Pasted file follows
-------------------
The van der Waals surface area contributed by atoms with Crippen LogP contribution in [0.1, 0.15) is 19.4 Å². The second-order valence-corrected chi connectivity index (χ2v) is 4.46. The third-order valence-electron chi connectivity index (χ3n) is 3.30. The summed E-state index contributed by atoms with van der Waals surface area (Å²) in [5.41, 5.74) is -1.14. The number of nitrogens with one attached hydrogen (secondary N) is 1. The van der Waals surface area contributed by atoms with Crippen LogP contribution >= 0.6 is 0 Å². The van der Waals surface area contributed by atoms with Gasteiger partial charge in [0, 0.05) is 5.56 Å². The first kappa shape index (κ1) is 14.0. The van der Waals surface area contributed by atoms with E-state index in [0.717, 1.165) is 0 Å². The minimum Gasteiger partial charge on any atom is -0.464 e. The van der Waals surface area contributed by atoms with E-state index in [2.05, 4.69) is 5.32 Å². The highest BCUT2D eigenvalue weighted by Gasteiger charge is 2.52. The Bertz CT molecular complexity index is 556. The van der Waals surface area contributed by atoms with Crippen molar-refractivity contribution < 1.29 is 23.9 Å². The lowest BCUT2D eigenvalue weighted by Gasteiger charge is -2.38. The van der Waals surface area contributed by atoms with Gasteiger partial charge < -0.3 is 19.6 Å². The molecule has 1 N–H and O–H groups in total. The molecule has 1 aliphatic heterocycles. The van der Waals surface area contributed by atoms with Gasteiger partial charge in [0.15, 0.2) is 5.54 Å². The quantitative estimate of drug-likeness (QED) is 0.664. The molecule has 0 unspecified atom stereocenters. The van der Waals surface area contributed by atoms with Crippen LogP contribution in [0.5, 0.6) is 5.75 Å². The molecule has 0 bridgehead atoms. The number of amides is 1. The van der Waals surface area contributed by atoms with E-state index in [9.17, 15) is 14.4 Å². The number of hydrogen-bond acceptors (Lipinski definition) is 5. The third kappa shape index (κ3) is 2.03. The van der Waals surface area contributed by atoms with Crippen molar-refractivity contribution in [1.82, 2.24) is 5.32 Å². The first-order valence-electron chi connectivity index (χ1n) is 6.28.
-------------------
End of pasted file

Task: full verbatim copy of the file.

The van der Waals surface area contributed by atoms with Crippen LogP contribution in [0.1, 0.15) is 19.4 Å². The second-order valence-corrected chi connectivity index (χ2v) is 4.46. The third-order valence-electron chi connectivity index (χ3n) is 3.30. The summed E-state index contributed by atoms with van der Waals surface area (Å²) in [5.41, 5.74) is -1.14. The number of nitrogens with one attached hydrogen (secondary N) is 1. The van der Waals surface area contributed by atoms with Crippen LogP contribution >= 0.6 is 0 Å². The van der Waals surface area contributed by atoms with Gasteiger partial charge in [0, 0.05) is 5.56 Å². The first kappa shape index (κ1) is 14.0. The van der Waals surface area contributed by atoms with E-state index in [0.717, 1.165) is 0 Å². The minimum Gasteiger partial charge on any atom is -0.464 e. The van der Waals surface area contributed by atoms with E-state index in [2.05, 4.69) is 5.32 Å². The highest BCUT2D eigenvalue weighted by Gasteiger charge is 2.52. The Bertz CT molecular complexity index is 556. The van der Waals surface area contributed by atoms with Crippen molar-refractivity contribution < 1.29 is 23.9 Å². The lowest BCUT2D eigenvalue weighted by Gasteiger charge is -2.38. The van der Waals surface area contributed by atoms with Gasteiger partial charge < -0.3 is 19.6 Å². The molecule has 1 N–H and O–H groups in total. The molecule has 1 aliphatic heterocycles. The van der Waals surface area contributed by atoms with Gasteiger partial charge in [0.15, 0.2) is 5.54 Å². The quantitative estimate of drug-likeness (QED) is 0.664. The molecule has 0 unspecified atom stereocenters. The van der Waals surface area contributed by atoms with Crippen LogP contribution in [0.5, 0.6) is 5.75 Å². The molecule has 0 bridgehead atoms. The number of amides is 1. The van der Waals surface area contributed by atoms with E-state index in [9.17, 15) is 14.4 Å². The number of hydrogen-bond acceptors (Lipinski definition) is 5. The third kappa shape index (κ3) is 2.03. The van der Waals surface area contributed by atoms with Crippen molar-refractivity contribution in [1.82, 2.24) is 5.32 Å². The first-order valence-electron chi connectivity index (χ1n) is 6.28.